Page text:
I have been a docent at the Mission San Juan Capistrano in California since 1991. I conduct walking tours for fourth graders studying Californian history and adults who want to see this well-preserved historic landmark, which was built in 1776. I also give special tours explaining the mission’s collection of religious art.
The founder of this mission was Father Junípero Serra (1713–1784), a Roman Catholic Franciscan priest originally from Majorca, Spain. In 1749, he went to Mexico City to teach in a university and later was selected to develop Spanish missions throughout the area then known as Alta California. Serra is famous, or notorious (depending on your point of view), for his contributions. He died and was buried in Carmel, California, in 1784.
I became aware of Father Serra’s legacy when I took classes to become a docent. His reputation was not good. The Spanish Governor of the Californias, Gaspar de Portolá, did not want Serra to accompany the missionary expedition. He was well into his fifties, had a crippled leg, and his religiosity demanded that he walk instead of ride, thus often requiring the Spanish army to move at Serra’s snail pace. He was a barnacle on the keel of progress.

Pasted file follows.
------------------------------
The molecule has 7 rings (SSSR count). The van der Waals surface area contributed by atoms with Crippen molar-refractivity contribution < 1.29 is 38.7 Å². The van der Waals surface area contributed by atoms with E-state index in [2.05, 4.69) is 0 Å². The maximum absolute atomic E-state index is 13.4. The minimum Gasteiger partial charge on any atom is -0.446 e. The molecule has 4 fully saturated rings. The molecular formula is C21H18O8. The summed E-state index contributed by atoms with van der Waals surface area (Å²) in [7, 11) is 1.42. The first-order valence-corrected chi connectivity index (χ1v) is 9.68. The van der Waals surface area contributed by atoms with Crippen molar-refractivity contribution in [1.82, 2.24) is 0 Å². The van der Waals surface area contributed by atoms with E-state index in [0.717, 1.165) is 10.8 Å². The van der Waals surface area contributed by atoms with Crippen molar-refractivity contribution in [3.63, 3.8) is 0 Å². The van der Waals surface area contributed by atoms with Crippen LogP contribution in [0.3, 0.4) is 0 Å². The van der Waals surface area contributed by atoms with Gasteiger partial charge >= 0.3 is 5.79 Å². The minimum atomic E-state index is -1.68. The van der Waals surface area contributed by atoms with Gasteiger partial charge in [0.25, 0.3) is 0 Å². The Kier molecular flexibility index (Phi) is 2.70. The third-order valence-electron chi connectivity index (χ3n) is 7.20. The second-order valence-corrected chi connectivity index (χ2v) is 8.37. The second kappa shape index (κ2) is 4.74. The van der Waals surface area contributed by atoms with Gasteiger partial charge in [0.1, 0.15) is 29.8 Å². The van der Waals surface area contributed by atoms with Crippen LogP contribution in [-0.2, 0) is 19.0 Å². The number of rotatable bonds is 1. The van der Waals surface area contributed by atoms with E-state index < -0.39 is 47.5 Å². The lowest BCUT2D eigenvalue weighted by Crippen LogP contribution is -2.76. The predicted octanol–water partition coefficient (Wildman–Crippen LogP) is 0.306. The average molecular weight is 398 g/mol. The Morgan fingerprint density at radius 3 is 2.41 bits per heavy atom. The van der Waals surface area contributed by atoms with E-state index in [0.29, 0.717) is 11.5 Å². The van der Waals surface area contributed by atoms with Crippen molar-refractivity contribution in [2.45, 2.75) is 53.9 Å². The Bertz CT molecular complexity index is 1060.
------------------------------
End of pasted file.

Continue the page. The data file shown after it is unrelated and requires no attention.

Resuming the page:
Father Serra is accused of physically, emotionally, and verbally abusing the local indigenous tribes, who had lived in Alta California for over ten thousand years. He called them savages, destroyed their villages, spread deadly Spanish diseases, and used them as slave labor to build his missions. He did not respect local customs and culture but instead jammed Catholicism down their throat. The punishments for breaking his rules were severe. For this, he was declared a saint in 2015. “Ugh!” was my response.
Because of Serra’s past deeds, he’s currently under attack—and rightfully so. How should the missions of California respond? Here are my thoughts:
- Take down and warehouse all the statutes and portraits of Serra—for now.
- Develop a historically accurate portrait of the real Serra. Today’s citizens demand and deserve the truth about history, police departments, politics, Wall Street, and the church. No more cover-ups.
- A public admission of bad behavior in the past will assure people that the missions know the difference between right and wrong.
- Our institutions must promise that past mistakes are being corrected. (The Catholic church’s handling of the pedophilia scandal has been horrendous.)
- Don’t make me and other docents cover up for Serra.
- I suspect Serra won’t be uncanonized, but in the future, the church needs to vet potential saints more carefully.
I am proud of my well-preserved mission, but the cultural climate in our country today demands that we tell the truth, expose abuse, and stop honoring people whose behavior was oppressive.
I want to honor this positive trend in our nation as well as serve the Mission San Juan Capistrano. I love sharing its fascinating story, Father Serra and all. I hope I can continue doing that for years to come.
What do you think we should do with Father Serra?